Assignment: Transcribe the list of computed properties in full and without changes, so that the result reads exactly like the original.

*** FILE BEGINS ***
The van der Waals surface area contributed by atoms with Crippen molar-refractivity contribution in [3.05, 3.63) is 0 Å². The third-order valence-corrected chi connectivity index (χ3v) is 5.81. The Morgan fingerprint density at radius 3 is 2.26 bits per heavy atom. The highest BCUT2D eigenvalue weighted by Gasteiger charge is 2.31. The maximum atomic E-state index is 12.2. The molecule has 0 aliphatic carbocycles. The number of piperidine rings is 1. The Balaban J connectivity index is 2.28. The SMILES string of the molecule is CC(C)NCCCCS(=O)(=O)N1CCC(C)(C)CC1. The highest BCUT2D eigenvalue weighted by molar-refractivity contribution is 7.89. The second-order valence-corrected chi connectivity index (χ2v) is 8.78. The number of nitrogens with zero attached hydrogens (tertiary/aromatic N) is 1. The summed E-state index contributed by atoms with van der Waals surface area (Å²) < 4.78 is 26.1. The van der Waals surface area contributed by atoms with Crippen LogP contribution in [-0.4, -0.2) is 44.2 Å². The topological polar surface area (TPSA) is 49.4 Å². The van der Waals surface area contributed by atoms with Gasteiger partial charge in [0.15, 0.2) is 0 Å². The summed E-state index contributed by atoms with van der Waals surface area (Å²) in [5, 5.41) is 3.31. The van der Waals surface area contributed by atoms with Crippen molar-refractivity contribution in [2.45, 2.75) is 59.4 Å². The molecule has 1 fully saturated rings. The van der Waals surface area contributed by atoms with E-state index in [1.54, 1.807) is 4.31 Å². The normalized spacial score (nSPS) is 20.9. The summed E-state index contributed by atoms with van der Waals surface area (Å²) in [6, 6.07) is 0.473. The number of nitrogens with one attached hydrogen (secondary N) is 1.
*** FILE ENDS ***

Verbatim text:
The van der Waals surface area contributed by atoms with Crippen molar-refractivity contribution in [3.05, 3.63) is 0 Å². The third-order valence-corrected chi connectivity index (χ3v) is 5.81. The Morgan fingerprint density at radius 3 is 2.26 bits per heavy atom. The highest BCUT2D eigenvalue weighted by Gasteiger charge is 2.31. The maximum atomic E-state index is 12.2. The molecule has 0 aliphatic carbocycles. The number of piperidine rings is 1. The Balaban J connectivity index is 2.28. The SMILES string of the molecule is CC(C)NCCCCS(=O)(=O)N1CCC(C)(C)CC1. The highest BCUT2D eigenvalue weighted by molar-refractivity contribution is 7.89. The second-order valence-corrected chi connectivity index (χ2v) is 8.78. The number of nitrogens with zero attached hydrogens (tertiary/aromatic N) is 1. The summed E-state index contributed by atoms with van der Waals surface area (Å²) < 4.78 is 26.1. The van der Waals surface area contributed by atoms with Crippen LogP contribution in [-0.4, -0.2) is 44.2 Å². The topological polar surface area (TPSA) is 49.4 Å². The van der Waals surface area contributed by atoms with Gasteiger partial charge in [0.15, 0.2) is 0 Å². The summed E-state index contributed by atoms with van der Waals surface area (Å²) in [5, 5.41) is 3.31. The van der Waals surface area contributed by atoms with Crippen molar-refractivity contribution in [2.45, 2.75) is 59.4 Å². The molecule has 1 fully saturated rings. The van der Waals surface area contributed by atoms with E-state index in [1.54, 1.807) is 4.31 Å². The normalized spacial score (nSPS) is 20.9. The summed E-state index contributed by atoms with van der Waals surface area (Å²) in [6, 6.07) is 0.473. The number of nitrogens with one attached hydrogen (secondary N) is 1.